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China’s economy expanded at its slowest rate in nearly three decades during the third quarter as it was hit by the long-running US trade war and cooling domestic demand, data showed Friday, with an official warning of “mounting downward pressure.”
China’s economy expanded at its slowest rate in nearly three decades during the third quarter as it was hit by the long-running US trade war and cooling domestic demand, data showed Friday, with an official warning of “mounting downward pressure.”
With China a key driver of global growth, the soft reading added to concerns about the world economy and prompted speculation that authorities will unveil fresh stimulus following a series of other recent measures.
 
Gross domestic product expanded 6.0 percent in July-September, from 6.2 percent in the second quarter, according to the National Bureau of Statistics (NBS).
 
The reading — in line with an AFP survey of 13 analysts — is the worst quarterly figure since 1992 but within the government’s target range of 6.0-6.5 percent for the whole year. The economy grew 6.6 percent in 2018.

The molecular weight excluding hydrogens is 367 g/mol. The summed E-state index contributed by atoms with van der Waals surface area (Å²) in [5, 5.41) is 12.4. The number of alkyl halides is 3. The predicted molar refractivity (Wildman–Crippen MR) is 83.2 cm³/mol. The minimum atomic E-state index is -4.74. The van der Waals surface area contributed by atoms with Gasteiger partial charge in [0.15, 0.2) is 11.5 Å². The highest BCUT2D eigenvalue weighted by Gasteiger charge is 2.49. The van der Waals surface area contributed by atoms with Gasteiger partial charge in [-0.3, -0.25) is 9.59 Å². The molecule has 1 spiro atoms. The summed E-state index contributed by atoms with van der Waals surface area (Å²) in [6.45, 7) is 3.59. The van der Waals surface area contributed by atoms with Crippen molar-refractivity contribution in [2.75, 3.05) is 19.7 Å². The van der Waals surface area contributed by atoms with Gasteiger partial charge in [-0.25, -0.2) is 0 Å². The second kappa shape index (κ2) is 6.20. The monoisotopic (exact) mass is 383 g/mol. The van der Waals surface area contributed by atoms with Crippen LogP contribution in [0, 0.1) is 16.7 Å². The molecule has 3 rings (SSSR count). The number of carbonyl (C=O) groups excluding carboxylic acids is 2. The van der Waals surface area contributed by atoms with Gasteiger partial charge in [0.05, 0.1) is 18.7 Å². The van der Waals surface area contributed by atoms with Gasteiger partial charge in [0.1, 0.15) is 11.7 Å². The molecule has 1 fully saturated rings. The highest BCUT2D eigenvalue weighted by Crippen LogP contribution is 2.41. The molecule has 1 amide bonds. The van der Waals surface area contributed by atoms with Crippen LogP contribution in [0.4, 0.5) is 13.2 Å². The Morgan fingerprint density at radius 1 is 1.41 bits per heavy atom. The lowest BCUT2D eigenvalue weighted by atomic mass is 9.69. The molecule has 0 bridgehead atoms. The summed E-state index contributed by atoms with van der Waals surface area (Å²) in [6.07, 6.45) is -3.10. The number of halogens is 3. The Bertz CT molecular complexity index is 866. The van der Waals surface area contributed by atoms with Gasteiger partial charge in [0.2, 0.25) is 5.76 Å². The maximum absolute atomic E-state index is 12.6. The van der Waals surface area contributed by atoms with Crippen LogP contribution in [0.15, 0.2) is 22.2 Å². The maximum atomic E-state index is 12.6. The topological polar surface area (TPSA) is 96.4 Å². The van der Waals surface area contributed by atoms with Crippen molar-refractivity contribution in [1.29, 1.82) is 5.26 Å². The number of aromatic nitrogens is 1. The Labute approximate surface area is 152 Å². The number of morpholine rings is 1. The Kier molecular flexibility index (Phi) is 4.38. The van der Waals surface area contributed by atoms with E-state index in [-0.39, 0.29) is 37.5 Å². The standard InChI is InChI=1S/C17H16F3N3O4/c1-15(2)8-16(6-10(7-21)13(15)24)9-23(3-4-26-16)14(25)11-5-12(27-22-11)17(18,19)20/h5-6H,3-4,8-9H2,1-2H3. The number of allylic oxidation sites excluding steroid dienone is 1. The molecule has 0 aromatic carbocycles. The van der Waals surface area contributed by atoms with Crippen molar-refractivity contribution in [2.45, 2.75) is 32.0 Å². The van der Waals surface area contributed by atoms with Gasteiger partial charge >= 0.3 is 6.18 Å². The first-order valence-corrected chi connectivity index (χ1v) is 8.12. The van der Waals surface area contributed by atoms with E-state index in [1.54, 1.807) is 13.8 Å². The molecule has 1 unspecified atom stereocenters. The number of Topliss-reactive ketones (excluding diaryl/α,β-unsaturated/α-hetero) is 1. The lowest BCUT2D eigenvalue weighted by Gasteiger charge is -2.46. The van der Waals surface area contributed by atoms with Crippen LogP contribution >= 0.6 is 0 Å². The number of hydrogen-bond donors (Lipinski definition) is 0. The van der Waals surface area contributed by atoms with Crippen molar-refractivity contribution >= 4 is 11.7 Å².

While NBS spokesman Mao Shengyong said the economy was showing stability, he warned: “We must be aware that given the complicated and severe economic conditions both at home and abroad, the slowing global economic growth, and increasing external instabilities and uncertainties, the economy is under mounting downward pressure.”
 
Services and high-tech manufacturing were the key areas of growth, while employment was “generally stable,” he said.
 
Beijing has stepped up support for the economy with major tax cuts and measures making it easier for banks to increase lending, including a reduction in the amount of cash they must keep in reserve.
 
And on Wednesday the central People’s Bank of China said it would pump 200 billion yuan ($28 billion) into the financial system through its medium-term lending facility to banks, to maintain liquidity.
 
But the efforts have not been enough to offset the blow from softening demand at home, which highlights the struggle leaders have in their drive to recalibrate the economy from one driven by exports and investment to one built on consumer spending.
 
The trade conflict and weak domestic demand prompted the International Monetary Fund to lower its 2019 growth forecast for China to 6.1 percent from 6.2 percent on Tuesday.
 
A “phase one” deal announced by US President Donald Trump last Friday after he met China’s top negotiator Liu He in Washington offered a temporary reprieve from further tariff hikes.
 
The deal, however, did not roll back any of the tariffs already imposed on hundreds of billions of dollars in trade between the economic powers, nor did it address another round of import taxes planned for December.